Unlike many publishers at the show, Forbes did not believe publishers would be able to make up advertising dollars lost throughout the last decade by charging customers more, but he exposed opportunities similar to those that drove the success of soap operas in greater audience segmentation for new media.
"We have to get over this mentality that everything is corralled," said Forbes. One key to his strategy is to segment and repackage an audience, and the content that reaches segments of that audience, in ways that advertisers can get behind, and then provide metrics that prove the investment is paying off for them.
"Marketing is not one-size-fits-all," said Forbes. "Now you're going in like a consultant," trying to find an advertising solution that's a fit for that client (a sentiment echoed by Cathy Black, below). For example, Forbes recently sold the exclusive sponsorship of an editorial content segment to an advertiser in a deal not unlike the old-time TV version of sponsorships. "It's not enough to have eyeballs anymore. Now you need to be able to break it down," he said. "We may have a smaller audience for certain pieces, but they may be very valuable to certain advertisers."
Proving the value of the investments advertisers make in your publication is essential, according to Forbes. "More and more, marketers want to know what they're getting," he said, and in order to prove that value, publishers must have the metrics set up ahead of time and be ready to educate the advertisers on their implementation and value.
Cathie Black: 'We Have Become an
Cathie Black, president of Hearst Magazines, wanted to make it clear to the world that, despite the difficulties of the past year, magazines "don't have a consumer problem, we have an advertising problem."
Black spoke at the Tuesday "Reinventing Today's Publishing Company" special event with Jane Friedman, CEO of Open Road Integrated Media (and former president and CEO of HarperCollins), and unveiled a magazine industry marketing initiative that will put ads promoting the value of magazines in front of 750 million readers before the end of the year.
"My great worry was that the relentless negative coverage of newspapers today would bleed on to magazines," said Black. But where newspapers have a readership problem as many migrate to the Internet for primary news gathering, Black sees the magazine industry's problems as more an extension of advertiser skittishness. Although she said it was unlikely for the industry to see another "2007" in ad revenue, she also pointed out that Hearst anchor publication Cosmopolitan's cover price went up over the year, with even more ads. Much of Hearst's growth came from outside the U.S., where readers still are heavily drawn to print—20 percent of 2008 revenues came from overseas.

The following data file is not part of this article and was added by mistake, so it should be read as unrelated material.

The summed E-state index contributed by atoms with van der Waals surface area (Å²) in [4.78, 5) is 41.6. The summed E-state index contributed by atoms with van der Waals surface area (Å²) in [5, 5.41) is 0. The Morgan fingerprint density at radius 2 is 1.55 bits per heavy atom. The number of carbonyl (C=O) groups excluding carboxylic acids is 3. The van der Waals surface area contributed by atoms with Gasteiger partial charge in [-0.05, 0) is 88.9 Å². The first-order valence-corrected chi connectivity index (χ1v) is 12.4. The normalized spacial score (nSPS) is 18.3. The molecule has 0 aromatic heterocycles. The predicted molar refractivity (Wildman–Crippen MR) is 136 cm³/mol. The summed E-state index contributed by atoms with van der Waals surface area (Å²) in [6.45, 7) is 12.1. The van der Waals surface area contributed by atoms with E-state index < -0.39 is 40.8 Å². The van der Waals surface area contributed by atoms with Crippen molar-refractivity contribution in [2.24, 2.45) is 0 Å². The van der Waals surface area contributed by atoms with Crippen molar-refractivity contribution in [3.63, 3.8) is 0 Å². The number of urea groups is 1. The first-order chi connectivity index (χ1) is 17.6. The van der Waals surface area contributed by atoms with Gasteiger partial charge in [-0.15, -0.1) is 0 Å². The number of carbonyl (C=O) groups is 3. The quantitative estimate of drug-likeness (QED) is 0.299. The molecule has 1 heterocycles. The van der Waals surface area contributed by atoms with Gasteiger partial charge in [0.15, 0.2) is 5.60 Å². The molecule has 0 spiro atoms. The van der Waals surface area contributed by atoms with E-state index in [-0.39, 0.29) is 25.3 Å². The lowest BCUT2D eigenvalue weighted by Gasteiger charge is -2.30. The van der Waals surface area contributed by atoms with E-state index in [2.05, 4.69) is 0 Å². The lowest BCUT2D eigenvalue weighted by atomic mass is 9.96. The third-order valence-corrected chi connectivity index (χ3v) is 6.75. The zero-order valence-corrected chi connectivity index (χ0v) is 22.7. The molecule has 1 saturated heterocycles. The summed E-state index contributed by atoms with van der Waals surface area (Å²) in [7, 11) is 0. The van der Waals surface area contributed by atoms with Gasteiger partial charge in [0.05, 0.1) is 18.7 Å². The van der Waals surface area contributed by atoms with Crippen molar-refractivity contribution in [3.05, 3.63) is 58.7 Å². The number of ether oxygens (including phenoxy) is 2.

Black stressed that magazine publishing is not an either/or business, but an "and" business, where people will prefer to read in different mediums, including e-readers, tablets and on the Web. However, she said, "The great problem we're all dealing with is that today digital advertising is still pennies to the dollar," compared to print. Digital revenue was actually up 20 percent for Hearst, but that represented only a fraction of print revenue.
So, like Forbes, Hearst has become more active in working with advertisers to customize multimedia campaigns, rather than just selling ads. "We have become an advertising agency," said Black. "When we are talking to an advertiser about a program, it has 70 or so bells and whistles associated with it."
Editor's Note: Audio and video downloads of sessions from the 2010 Publishing Business Conference & Expo, including the Forbes/Granger Keynote address and the special event with Cathie Black and Jane Friedman, are available for purchase at Napco.webcredenza.com. You can buy individual sessions or bundles to get more sessions for a greater value.